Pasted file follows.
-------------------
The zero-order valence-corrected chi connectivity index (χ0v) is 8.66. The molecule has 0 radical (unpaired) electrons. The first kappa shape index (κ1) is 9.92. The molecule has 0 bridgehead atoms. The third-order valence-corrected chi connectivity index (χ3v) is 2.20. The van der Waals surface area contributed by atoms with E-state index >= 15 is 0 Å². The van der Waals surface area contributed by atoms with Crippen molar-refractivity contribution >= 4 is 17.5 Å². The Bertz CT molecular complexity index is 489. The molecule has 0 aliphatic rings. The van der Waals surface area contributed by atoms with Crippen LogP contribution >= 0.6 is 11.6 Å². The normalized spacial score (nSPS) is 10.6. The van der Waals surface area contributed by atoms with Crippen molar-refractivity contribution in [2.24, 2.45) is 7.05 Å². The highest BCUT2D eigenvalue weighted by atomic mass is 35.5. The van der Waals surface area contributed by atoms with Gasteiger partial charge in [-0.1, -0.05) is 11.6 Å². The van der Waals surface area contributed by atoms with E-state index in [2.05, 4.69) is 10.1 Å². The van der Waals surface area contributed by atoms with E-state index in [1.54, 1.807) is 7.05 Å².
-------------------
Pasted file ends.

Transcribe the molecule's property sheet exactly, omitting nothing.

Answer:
The zero-order valence-corrected chi connectivity index (χ0v) is 8.66. The molecule has 0 radical (unpaired) electrons. The first kappa shape index (κ1) is 9.92. The molecule has 0 bridgehead atoms. The third-order valence-corrected chi connectivity index (χ3v) is 2.20. The van der Waals surface area contributed by atoms with E-state index >= 15 is 0 Å². The van der Waals surface area contributed by atoms with Crippen molar-refractivity contribution >= 4 is 17.5 Å². The Bertz CT molecular complexity index is 489. The molecule has 0 aliphatic rings. The van der Waals surface area contributed by atoms with Crippen LogP contribution >= 0.6 is 11.6 Å². The normalized spacial score (nSPS) is 10.6. The van der Waals surface area contributed by atoms with Crippen molar-refractivity contribution in [2.24, 2.45) is 7.05 Å². The highest BCUT2D eigenvalue weighted by atomic mass is 35.5. The van der Waals surface area contributed by atoms with Gasteiger partial charge in [-0.1, -0.05) is 11.6 Å². The van der Waals surface area contributed by atoms with E-state index in [2.05, 4.69) is 10.1 Å². The van der Waals surface area contributed by atoms with E-state index in [1.54, 1.807) is 7.05 Å².